Today’s post needs to be a bit in franglais, because it is the language in which I live.  For 12 years and 4 days, I have lived in my adopted city of Montréal and loved it.  I arrived not knowing much more than how to read a menu, and now I live and work in French.  But a good many of my thoughts and expressions use the best of both languages, and given that today’s post is about a city program, it will inevitably be in franglais.  So please stay tuned after this public service announcement in French:

Pour ceux et celles qui cherchent plus des renseignements sur la programme des Rénovations Majeurs de la Ville de Montréal, n’hésitez pas de m’écrire directement.  Il me fera plaisir de vous parler de mon expérience.  

Now that we have that out of the way, here has been my experience with the City of Montréal’s Major Renovation program.

The Narrative

We applied for the program last autumn, with our initial inspection taking place on the 14th of December 2017.   The agent we met with, we’ll call him Agent A, walked us through the program, the expectations, and the benefits.  For us, the benefit would be a $15,000 subsidy to help with our home.  Since we seemed to fit the criteria and are willing to work an amount like $15k, we got started.

In February we had another visit, this time from Agent B.  In March he delivered a mass of paperwork that we needed to go through, which we returned as quickly as possible. It is worth noting at this point that, in the package of information we received at the beginning of March, there was a work plan.  The work plan provided by the City was exhaustive, including things like minimum specifications for the kitchen cabinets, arrangement of closets, and the beauty of the backyard.  When I reviewed this 20-ish page document in detail, I flagged about a dozen items that weren’t relevant or weren’t included in Phase 1 of our project (ex: backyard beautification – our renos will finish in the winter!).  Agent B was cool with all of it.  There was also mention (for the first time) of the need for a notary – I asked specifically about this and was told that it came later in the process.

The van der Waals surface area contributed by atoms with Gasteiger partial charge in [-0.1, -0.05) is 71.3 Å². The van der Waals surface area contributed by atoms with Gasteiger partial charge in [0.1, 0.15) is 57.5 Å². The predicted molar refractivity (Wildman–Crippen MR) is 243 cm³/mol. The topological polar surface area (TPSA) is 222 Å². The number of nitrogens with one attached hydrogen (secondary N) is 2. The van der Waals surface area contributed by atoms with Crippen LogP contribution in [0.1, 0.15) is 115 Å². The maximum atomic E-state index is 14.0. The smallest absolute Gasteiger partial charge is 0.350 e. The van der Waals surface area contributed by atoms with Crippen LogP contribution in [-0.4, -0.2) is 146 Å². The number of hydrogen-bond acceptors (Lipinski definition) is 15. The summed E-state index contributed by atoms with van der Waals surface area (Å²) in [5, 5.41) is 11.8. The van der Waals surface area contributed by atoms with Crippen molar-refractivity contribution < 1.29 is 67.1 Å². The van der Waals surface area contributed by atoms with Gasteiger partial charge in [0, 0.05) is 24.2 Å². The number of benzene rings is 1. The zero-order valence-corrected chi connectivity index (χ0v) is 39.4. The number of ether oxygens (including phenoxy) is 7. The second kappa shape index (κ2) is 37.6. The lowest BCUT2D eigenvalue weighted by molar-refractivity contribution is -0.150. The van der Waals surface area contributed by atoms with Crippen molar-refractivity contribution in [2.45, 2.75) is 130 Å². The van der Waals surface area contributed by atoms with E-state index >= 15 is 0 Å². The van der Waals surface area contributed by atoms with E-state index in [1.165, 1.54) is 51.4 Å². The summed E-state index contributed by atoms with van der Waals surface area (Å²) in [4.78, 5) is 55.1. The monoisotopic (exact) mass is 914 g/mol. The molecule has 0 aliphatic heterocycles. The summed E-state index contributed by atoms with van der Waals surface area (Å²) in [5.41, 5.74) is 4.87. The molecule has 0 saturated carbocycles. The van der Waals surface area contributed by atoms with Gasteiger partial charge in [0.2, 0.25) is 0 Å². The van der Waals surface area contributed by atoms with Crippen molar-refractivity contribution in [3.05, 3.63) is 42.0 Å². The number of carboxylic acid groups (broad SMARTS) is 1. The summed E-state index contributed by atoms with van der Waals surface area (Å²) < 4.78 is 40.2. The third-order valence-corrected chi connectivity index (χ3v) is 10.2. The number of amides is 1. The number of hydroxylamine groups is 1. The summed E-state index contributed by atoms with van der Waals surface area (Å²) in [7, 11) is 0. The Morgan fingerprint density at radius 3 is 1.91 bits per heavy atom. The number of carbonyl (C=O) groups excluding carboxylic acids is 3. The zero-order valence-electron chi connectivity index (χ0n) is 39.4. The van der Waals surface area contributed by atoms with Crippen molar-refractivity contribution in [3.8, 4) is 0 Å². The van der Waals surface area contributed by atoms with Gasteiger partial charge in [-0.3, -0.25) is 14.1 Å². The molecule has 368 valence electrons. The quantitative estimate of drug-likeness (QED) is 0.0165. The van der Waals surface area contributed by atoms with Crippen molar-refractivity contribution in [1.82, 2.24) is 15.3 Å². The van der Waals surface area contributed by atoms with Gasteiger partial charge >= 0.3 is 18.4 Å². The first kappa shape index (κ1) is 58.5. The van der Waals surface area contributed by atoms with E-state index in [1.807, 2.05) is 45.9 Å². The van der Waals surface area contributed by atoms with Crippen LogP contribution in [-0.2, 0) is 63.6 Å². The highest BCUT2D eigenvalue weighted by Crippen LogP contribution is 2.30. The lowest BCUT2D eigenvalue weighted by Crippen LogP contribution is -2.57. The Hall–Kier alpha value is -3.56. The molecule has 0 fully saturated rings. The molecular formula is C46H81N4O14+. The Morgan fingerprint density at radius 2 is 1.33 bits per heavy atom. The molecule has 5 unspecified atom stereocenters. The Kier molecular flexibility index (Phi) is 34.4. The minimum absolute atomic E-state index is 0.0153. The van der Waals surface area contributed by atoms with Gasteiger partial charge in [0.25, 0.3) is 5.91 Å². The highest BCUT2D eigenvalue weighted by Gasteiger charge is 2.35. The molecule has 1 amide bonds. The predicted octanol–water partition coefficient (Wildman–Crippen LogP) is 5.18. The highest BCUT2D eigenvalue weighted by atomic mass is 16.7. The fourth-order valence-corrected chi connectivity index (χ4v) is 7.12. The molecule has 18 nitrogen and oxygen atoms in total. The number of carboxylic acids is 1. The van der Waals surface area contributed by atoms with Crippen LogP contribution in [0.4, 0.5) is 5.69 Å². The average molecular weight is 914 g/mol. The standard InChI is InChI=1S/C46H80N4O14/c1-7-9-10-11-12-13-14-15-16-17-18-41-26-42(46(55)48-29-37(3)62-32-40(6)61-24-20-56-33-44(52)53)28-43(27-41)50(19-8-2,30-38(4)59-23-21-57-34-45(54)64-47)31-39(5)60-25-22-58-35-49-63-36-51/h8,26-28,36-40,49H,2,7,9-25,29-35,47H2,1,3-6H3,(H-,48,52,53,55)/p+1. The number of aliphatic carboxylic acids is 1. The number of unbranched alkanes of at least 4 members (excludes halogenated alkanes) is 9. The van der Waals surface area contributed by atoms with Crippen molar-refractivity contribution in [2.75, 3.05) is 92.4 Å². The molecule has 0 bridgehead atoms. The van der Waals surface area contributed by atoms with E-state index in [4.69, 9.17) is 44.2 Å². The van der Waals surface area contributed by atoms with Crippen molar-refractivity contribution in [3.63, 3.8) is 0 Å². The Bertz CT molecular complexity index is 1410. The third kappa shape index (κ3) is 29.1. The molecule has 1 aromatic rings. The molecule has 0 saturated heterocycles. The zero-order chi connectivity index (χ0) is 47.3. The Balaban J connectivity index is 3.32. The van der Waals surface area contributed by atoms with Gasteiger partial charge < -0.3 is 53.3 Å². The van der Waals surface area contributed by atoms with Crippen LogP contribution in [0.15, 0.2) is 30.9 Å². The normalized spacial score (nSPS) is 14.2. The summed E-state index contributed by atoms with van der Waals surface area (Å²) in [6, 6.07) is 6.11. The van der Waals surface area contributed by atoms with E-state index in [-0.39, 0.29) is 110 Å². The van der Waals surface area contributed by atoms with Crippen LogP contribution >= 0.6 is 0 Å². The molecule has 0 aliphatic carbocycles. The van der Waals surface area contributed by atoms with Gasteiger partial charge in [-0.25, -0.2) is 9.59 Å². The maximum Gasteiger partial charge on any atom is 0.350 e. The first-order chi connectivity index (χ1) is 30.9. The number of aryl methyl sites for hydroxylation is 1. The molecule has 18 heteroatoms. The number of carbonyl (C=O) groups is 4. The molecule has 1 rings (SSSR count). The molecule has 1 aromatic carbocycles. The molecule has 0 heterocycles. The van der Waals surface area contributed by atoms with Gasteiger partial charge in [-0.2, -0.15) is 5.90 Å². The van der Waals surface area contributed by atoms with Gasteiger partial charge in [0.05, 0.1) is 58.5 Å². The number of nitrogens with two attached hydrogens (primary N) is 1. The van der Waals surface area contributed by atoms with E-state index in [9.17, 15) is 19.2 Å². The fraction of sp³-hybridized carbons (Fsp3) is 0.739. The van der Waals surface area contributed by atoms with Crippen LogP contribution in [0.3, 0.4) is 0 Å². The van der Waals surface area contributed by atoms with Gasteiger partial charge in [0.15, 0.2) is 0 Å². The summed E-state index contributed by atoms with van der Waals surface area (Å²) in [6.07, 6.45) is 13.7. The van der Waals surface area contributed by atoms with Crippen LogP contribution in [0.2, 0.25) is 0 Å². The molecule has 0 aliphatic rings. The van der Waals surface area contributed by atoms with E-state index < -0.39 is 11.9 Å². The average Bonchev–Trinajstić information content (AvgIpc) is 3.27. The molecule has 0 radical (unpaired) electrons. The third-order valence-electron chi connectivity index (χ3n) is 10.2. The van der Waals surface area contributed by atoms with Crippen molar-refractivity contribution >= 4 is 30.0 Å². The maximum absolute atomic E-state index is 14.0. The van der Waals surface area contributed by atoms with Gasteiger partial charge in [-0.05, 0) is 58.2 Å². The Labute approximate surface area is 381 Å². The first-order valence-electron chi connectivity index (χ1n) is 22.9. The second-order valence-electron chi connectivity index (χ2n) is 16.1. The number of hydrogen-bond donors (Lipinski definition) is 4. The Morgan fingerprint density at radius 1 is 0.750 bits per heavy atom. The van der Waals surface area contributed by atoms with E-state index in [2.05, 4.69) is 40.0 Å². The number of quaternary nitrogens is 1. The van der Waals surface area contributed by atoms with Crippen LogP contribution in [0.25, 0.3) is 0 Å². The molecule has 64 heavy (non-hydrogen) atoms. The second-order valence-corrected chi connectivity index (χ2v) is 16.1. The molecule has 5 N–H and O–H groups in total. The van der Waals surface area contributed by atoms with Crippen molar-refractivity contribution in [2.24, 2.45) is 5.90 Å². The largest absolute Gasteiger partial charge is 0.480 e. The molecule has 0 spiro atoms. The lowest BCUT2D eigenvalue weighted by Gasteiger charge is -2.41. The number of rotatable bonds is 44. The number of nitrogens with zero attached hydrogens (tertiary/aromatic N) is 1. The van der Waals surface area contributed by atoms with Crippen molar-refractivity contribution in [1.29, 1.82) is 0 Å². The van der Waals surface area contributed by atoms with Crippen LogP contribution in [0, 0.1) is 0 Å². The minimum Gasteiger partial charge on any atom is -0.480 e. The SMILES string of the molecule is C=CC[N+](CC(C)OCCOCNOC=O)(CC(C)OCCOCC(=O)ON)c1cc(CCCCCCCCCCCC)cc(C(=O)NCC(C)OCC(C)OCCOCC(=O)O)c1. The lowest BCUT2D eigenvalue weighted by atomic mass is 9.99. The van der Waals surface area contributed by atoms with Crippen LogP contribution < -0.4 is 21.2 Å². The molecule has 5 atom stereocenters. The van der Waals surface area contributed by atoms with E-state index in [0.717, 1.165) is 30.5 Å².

During March and April we were also getting bids and evaluating them.  In May we submitted all of our documents to the City so that they could submit to our arrondissement (neighbourhood) for the permit.  At the end of May, I started stalking Agent B to find out how it was going, only to find that Agent B had gone on extended sick leave.

I only learned that Agent B was out on extended sick leave because I had been stalking him.  And I only got a call back 4 business days later from Agent C because I stalked everyone I knew within the department (including Agent A) to get a prompt response.

Unsurprisingly, nothing had been done under Agent B to move my file toward permit, and Agent C was completely new to the program.  It took him 15 business days to submit my file to the arrondissement, and he made no other notes about my file.  I knew that he also needed to make sure our funding was secured with the City, so I gave him two weeks and started following up.

When I didn’t get a prompt reply from Agent C, I called the main number only to find that Agent C had gone out on extended sick leave.  Argh!  I asked for a call back, and got a ring the next morning from Agent A (at least he was vaguely aware of my file)!

I brought Agent A up to speed, and asked him to make sure we were approved for funding and move the notary process forward.  He asked for a week to do so, so after a week, on the 14th of July, I emailed him and he responded with several questions about my file.  Some of the questions were straightforward (he needed an invoice from our structural engineer that had never been requested and some financing information that we had sent to Agent B while he was already on sick-leave), others were trickier.

For example, we had thought that we might participate in our project by doing some of the demolition ourselves.  Not ones for taking down load-bearing walls, we just wanted to eliminate some of the plaster and lathe and save some bucks.  We thought this would be alright since the General Contractor would still be responsible for the bulk of the demolition (we are moving the stairs!).  I was informed by Agent A that this was not acceptable.  Further, he noted that the City had been supported by the Ombudsperson when others had brought complaints for just such an issue.  We may think that we are qualified to do something such as paint our own interior, but, Agent A informed me, ben non!, we are not!  Much better if all of these details are taken care of by the contractor.